Single Anastomosis Duodeno-Ileostomy (SADI)
The Single Anastomosis Duodeno-Ileostomy, or SADI, is only recommended as part of an investigational or experimental protocol.
It is often referred to as a simpler version of the Biliary Pancreatic Diversion with Duodenal Switch procedure. The latter treatment has proven to be a very effective surgical weight loss option for many patients; however, the procedure is known for its complexity.
There are two stages to this particular procedure: first, a sleeve gastrectomy will be performed, which will remove a significant portion of the stomach and reshape the remaining portion. After this stage, the duodenum is separated beyond the pylorus and the lower portion of the intestine (ileum) is anastomosed (connected) to the duodenum.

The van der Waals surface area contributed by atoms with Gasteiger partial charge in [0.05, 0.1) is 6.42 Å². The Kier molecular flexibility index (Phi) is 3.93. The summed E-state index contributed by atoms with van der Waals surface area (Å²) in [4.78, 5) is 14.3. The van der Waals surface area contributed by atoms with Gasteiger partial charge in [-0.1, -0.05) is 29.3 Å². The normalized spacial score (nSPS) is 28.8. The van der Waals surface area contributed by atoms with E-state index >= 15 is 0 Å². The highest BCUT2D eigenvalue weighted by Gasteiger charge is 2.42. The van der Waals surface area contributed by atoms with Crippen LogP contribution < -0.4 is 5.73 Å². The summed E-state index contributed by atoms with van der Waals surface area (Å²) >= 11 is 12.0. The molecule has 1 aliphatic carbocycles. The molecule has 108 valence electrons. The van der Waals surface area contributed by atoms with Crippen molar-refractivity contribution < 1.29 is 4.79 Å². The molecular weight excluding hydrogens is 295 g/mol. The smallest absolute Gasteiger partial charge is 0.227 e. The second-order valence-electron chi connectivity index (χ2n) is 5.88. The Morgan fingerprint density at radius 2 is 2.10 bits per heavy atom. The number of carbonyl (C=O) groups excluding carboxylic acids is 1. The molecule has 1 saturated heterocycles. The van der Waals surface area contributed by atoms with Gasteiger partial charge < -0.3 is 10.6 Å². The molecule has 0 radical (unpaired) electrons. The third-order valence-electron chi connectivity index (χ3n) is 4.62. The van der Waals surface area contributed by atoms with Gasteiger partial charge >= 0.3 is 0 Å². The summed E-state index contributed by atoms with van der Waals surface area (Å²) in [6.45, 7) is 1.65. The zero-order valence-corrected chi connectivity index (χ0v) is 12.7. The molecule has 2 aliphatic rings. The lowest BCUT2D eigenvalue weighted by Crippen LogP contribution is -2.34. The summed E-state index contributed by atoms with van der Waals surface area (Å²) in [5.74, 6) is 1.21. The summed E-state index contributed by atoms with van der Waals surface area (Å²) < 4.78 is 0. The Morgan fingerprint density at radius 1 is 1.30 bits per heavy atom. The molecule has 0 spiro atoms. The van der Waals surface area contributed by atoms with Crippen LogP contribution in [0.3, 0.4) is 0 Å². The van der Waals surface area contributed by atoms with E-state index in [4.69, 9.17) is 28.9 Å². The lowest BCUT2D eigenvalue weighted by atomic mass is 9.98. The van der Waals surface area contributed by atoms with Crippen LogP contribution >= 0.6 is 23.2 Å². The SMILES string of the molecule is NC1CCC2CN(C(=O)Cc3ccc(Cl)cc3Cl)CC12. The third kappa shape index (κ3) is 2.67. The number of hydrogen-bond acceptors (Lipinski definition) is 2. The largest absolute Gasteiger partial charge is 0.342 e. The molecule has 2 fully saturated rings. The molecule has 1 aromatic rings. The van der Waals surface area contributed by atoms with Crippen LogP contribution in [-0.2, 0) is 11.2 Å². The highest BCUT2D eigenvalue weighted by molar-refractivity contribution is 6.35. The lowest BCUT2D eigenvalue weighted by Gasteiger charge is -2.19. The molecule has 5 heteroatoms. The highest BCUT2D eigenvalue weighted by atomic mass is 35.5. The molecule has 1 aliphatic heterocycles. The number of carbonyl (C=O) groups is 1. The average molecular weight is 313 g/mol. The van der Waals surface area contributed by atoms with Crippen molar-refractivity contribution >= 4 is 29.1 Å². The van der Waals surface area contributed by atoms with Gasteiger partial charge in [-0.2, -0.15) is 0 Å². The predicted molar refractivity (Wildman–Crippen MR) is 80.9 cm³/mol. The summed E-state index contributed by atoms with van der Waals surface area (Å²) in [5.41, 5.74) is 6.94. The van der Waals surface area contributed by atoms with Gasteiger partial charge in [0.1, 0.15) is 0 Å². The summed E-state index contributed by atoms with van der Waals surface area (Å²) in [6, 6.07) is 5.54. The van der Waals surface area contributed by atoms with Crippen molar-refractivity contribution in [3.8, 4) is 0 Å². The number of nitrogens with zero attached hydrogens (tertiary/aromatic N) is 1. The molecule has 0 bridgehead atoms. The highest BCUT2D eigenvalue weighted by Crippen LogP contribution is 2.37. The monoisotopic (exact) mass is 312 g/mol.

The main difference between SADI and other types of duodenal switch operations is that there is only one anastomosis as opposed to two. This allows nutrients to pass through one common loop, which may result in less fat soluble vitamin deficiencies and fewer possible side effects such as diarrhea.
The SADI surgery typically takes only about an hour to complete and many patients often need to spend no more than one or two nights in the hospital. Most individuals are able to return to normal daily routines after approximately two to four weeks.
Many patients who undergo SADI procedure lose significant amounts of weight and reduce serious risks to their overall health.